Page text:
Day of the Dog

Written by Daniel Damiano; Directed by Milton Zoth

Off Off Broadway, New Play
Running through 3.30.14
59E59 Theaters, 59 East 59th Street


by Greg Solomon on 3.18.14

Day of the DogMichelle Hand, Jason Grubbe, and Steve Isom in Day of the Dog. Photo by Carol Rosegg.


BOTTOM LINE: A sharply written and directed tragicomedy peeling off the layers of modern suburban families, with a blurred line between the natural and the bizarre.

After several failed attempts by professionals to curb the violent behavior of the family dog Carrot, Paul (Steve Isom) has enlisted the assistance of a Canine Relations Specialist through the suggestion of a friend of a friend. Vadislav (Jason Grubbe), the ‘CRS’, has a unique approach to dealing with the situation -- a manner which seems quite ridiculous to Paul’s wife, Julianne (Michelle Hand). Is he a real doctor or an insane house invader? Is Carrot the problem or is the family? Can Paul and Julianne come to terms with their marriage before driving away their daughter? These are the questions posed in this comedy, which reveals a far deeper and more profound examination of the difficulties of marriage and keeping a home in modern America.

It’s a bit difficult to delve into this piece without giving away any spoilers, but suffice to say there are myriad twists and turns that keep the action moving despite only having three characters per scene. This is definitely helped along by the production and performances, most notably Hand who delivers a subtle and nuanced performance that bristles under the surface of her always in control persona. Grubbe, as Vadislav, is also both entertaining and weird; constantly eliciting laughs from the audience while instilling the same doubt in his credential and motives that Julianne feels. Milton Zoth's direction is likewise spot on and brisk.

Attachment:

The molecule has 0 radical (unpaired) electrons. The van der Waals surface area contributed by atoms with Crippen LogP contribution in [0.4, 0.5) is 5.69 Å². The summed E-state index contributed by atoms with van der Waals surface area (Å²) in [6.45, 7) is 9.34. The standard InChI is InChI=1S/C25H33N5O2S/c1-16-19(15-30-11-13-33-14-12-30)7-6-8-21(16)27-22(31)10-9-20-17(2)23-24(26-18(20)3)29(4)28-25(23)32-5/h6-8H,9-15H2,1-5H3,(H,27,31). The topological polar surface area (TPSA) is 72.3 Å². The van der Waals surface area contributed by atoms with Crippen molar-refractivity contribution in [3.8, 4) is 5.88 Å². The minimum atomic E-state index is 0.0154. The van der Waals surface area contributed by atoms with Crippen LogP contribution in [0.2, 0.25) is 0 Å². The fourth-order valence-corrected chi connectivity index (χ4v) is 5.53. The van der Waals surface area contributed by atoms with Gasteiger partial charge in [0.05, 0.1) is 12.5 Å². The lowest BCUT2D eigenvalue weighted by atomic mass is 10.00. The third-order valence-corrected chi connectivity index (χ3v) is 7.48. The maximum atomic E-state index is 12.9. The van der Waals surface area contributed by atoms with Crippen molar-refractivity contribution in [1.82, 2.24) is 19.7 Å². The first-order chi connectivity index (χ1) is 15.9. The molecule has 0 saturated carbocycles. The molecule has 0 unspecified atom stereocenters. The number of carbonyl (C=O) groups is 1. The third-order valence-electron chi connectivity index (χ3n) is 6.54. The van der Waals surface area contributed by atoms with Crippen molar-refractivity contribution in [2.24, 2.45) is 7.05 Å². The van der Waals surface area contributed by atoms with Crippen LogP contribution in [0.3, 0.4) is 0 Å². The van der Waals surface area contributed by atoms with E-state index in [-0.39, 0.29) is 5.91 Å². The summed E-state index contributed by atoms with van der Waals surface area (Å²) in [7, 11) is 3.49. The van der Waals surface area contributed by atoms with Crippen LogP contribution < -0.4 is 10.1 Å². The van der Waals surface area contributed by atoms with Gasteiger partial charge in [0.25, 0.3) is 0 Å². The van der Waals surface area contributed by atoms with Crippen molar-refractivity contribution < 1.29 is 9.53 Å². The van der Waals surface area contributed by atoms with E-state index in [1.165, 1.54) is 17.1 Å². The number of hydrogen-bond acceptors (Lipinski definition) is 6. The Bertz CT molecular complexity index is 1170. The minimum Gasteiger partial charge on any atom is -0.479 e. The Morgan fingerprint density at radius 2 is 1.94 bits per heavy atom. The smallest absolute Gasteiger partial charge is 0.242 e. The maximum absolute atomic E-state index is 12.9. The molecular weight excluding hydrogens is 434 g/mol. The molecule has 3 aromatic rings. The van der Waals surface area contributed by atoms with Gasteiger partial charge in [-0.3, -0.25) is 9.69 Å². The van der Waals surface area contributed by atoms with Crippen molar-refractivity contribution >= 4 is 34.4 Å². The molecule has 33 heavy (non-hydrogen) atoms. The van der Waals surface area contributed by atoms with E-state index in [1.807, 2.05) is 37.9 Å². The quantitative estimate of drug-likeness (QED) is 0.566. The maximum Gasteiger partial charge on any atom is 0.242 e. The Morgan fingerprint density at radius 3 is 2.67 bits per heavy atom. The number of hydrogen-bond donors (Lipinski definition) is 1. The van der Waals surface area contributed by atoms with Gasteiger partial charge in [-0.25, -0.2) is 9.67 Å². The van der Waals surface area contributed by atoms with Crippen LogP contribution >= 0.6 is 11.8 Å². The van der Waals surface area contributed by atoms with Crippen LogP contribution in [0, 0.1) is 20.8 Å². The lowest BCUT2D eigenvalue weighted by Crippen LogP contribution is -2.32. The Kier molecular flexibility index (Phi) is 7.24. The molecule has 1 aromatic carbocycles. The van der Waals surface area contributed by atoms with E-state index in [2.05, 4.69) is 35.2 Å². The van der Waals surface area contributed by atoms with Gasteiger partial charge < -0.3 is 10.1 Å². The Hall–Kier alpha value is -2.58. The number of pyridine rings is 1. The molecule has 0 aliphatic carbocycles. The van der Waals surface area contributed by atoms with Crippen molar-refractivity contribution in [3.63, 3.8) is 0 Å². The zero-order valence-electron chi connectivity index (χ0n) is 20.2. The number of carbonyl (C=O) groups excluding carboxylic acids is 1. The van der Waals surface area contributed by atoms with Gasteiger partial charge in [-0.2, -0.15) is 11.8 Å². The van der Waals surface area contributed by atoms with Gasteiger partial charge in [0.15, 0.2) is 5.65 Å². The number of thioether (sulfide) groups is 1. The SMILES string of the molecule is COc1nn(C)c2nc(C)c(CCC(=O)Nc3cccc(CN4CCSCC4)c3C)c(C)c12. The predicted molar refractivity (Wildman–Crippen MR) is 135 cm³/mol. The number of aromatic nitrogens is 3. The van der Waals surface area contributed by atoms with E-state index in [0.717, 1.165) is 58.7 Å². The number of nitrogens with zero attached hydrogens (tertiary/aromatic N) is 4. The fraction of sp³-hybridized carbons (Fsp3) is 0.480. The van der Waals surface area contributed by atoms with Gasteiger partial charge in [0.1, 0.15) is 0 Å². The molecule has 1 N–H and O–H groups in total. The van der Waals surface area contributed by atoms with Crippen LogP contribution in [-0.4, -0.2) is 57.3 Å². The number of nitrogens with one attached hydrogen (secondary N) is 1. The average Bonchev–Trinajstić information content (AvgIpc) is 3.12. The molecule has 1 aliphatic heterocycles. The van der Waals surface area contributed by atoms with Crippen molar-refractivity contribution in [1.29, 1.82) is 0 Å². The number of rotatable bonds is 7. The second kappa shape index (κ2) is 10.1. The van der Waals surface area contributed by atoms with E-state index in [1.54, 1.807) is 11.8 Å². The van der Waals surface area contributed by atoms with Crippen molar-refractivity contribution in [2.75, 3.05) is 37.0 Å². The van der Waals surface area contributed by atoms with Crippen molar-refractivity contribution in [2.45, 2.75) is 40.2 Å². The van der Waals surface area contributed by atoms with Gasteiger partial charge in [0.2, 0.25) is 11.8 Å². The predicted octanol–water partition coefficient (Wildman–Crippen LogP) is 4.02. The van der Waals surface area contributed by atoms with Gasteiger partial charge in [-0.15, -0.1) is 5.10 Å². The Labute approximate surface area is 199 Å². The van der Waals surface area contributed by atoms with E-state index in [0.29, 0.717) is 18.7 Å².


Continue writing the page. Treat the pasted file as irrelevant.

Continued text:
It is also worth mentioning the set design, as Julianne is a very precise interior designer. In a small off Broadway theatre, Cristie Johnston has designed and decorated a set that is incredibly nuanced. Every aspect of the family’s living room is rendered with a purpose and utilized and referenced by the play down to the exact positioning of rocks in the centerpiece of the coffee table. All of this pristine Feng Shui constantly threatened by Vadislav’s investigation as well as Carrot’s intimidating barking from the yard is a powerful representation of the glass houses that exist throughout the American suburbs.

But the real star of the evening is Daniel Damiano’s text. His voice is distinct and refreshing with a tone that reminds me of an Edward Albee with a bit more rooting in reality. Sure the mounting aspects of the darkness under the surface of Paul and Julianne eventually gets a bit unbelievable, but the denouement still grounds the evening with a force that brought unexpected tears to my eyes. His is definitely a name that I look forward to seeing future work from.

(Day of the Dog plays at 59E59 Theatres, 59 East 59th Street, through March 30, 2014. Performances are Tuesdays through Thursdays at 7:30PM; Fridays at 8:30PM; Saturdays at 8:30PM; and Sundays at 3:30PM. Tickets are $18, or $12.60 for 59E59 Members. To purchase tickets, call 212-279-4200 or visit